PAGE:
If you ever have wondered why people say nothing good happens late at night, consider this:
In Texas, more fatal crashes occur between the hours of 9 p.m. and 3 a.m. than at any other time of the day. What about crash frequency during the week? Or in a given month of the year?
Can you guess the three deadliest days on state roads? If you guessed Friday, Saturday and Sunday, you would be correct and you probably would not be surprised. But did you know the month of March is full of madness?
To be clear, this has nothing to do with a crazy finish to an even crazier basketball game. Rather, it has everything to do with spring break and the three leading causes of traffic fatalities – alcohol, distraction and speeding. I see the light bulb going off as you process this information.
For more than 30 years, comedian David Letterman entertained late-night TV audiences with his Top Ten lists. He poked fun at everybody and everything. And rare was the occasion when viewers didn’t crack a smile.
For Letterman, the zany antics began with his “Top Ten Things That Almost Rhyme with Peas” in September 1985. For me, a top 10 list is a more grounded tool I roll out on occasion when speaking to groups about traffic safety. I use a Letterman-style reverse countdown to highlight why a back-to-basics approach often is best.
Q: Will I catch anyone laughing during one of my talks?
The impact of deadly crashes is felt not only by family members of victims but also by Texas employers. Employers absorb the brunt of costs associated with crashes whether they occur on or off the job.
Nationwide, employers spend more than $6 billion annually on alcohol-involved crashes, according to a report from the Network of Employers for Traffic Safety. And crashes cost employers more than 1.6 million work days each year.
Lost work days = lost production.
What employers need to know is impaired driving is not isolated to alcohol. True, impairment begins with the first drink. True, mental faculties such as judgment are the first to be diminished. This can make it difficult for a driver to reason and respond in an emergency situation.
It is also true taking over-the-counter or prescription medications can put drivers at risk. Safe driving requires comprehension, concentration, coordination and quick reflexes. Drugs (including marijuana) affect all of these skills.
Employers are positioned to be key players in changing driver behavior through efforts in promoting traffic safety. And it is in their best interest to do so because they can save money and save lives.
In 2015, there were 13,616 injury crashes in Texas with 17,011 people sustaining a serious injury, according to data from the Texas Department of Transportation. While many of these injuries are sustained in incidents that occur during the work day or during a driver’s commute to-and-from work, the majority of crashes are of the “off-the-clock” and “off-the-job” variety.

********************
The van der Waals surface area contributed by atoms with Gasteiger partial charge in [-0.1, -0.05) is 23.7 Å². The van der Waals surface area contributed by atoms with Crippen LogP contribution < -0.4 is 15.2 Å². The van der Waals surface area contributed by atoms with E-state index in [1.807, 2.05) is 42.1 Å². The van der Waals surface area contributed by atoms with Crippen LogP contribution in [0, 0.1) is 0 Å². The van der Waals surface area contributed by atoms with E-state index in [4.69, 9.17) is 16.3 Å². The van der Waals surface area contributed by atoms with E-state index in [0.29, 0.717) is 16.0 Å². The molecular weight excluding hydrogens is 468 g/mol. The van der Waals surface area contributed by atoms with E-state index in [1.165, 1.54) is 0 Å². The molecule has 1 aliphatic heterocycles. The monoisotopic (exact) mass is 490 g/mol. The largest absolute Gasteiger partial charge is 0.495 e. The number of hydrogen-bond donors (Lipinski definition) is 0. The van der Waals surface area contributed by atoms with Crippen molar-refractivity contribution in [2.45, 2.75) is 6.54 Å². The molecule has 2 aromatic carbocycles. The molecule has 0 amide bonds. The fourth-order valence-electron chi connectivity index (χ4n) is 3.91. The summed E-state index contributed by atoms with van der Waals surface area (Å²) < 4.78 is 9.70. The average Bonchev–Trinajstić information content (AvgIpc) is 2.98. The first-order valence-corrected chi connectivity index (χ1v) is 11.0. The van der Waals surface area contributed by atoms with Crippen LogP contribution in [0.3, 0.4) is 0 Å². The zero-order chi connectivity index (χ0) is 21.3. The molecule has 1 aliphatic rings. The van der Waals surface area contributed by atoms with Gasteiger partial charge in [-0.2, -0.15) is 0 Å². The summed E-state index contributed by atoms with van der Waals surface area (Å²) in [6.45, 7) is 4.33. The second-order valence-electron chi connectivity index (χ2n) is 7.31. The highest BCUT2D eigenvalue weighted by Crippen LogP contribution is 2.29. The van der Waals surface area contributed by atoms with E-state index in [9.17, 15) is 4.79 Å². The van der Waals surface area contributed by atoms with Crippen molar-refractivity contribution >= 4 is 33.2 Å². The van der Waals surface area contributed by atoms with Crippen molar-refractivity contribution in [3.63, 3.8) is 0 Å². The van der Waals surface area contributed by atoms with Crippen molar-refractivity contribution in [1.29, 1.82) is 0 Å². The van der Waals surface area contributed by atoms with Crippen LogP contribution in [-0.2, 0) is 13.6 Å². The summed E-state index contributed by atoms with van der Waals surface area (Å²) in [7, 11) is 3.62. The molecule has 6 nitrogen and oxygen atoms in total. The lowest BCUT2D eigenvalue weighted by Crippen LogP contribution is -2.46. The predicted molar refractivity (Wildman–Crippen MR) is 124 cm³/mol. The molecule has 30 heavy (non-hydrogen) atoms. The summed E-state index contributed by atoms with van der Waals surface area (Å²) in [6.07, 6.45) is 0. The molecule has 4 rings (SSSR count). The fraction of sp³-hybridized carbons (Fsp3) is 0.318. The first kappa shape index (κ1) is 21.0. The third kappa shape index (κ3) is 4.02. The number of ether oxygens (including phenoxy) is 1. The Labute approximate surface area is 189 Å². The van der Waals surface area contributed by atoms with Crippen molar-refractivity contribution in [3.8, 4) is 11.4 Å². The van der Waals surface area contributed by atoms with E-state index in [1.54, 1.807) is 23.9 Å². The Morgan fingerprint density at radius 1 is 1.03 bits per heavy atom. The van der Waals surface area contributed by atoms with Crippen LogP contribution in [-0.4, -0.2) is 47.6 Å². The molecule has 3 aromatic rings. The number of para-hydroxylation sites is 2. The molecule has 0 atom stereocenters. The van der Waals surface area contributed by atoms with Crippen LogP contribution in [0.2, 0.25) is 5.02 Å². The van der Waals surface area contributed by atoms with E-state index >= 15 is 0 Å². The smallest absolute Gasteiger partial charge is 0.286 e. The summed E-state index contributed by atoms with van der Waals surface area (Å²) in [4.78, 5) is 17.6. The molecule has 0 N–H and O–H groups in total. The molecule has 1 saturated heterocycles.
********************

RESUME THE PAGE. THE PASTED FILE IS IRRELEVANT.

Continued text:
Employers still pay through costs associated with employee benefits, from insurance premiums to workers’ compensation claims. The ideal to share with your employees: An impaired driver is a dangerous driver. And, to earn an “A” on your report card, focus on the “four D’s” – drunk, drugged, drowsy and distracted driving. Let us help with free resources:
- Learn: How to Promote Sober Driving
- Post: No Clowning Around
- Watch: Bobbing is for Apples, Not for Drivers
Risks of Distraction Weigh Heavily on Your Bottom Line
When folks are done shouting out their own ideas, share this answer from our Safety Coach cards: Distraction occurs any time you take your:
- Eyes off the road
- Hands off the wheel
- Mind off your primary task, driving safely
Chances are you know somebody who engages in personal grooming while behind the wheel. Or regularly reaches for something to eat. Or manipulates dashboard controls as part of the process of programming a GPS device. All are risky driving behaviors.
Often, drivers who take risks and arrive at their destinations without incident cling to a false belief that they are better drivers than others around them on the road. The reality is they are lucky unsafe drivers.
In 2015, there were 105,783 crashes in Texas that involved distracted driving, up 9.5% from 2014, according to the Texas Department of Transportation. Cell phone use and driver inattention were cited in 396 fatal crashes, 2,324 incapacitating crashes and 10,191 non-incapacitating crashes.
Texas A&M Transportation Institute research indicates reaction times double when drivers are distracted by text messaging. Hands-free technologies often put drivers in a state of cognitive distraction. Potentially unsafe mental distractions can persist for as long as 27 seconds after dialing, changing music or sending a text using voice commands, according to the AAA Foundation for Traffic Safety.
Inattention blindness can cause drivers to miss up to half the information in their driving environment. Our resources are created to help you help others regain their focus:
Drivers who miss 1-2 hours of sleep nearly double their risk for crash, according to the AAA Foundation for Traffic Safety. So, not only are some drivers impaired by alcohol and others distracted by smartphone technology, still others are physically unable to focus on the task at hand because they are nodding off while behind the wheel.
This is important to recognize because you want to protect yourself, your loved ones and others around you on the road by staying alert and ready to respond at a moment’s notice. You never know if/when the guy next to you is going to inch into your lane or if you are about to encounter some type of unexpected hazard (such as debris in the road).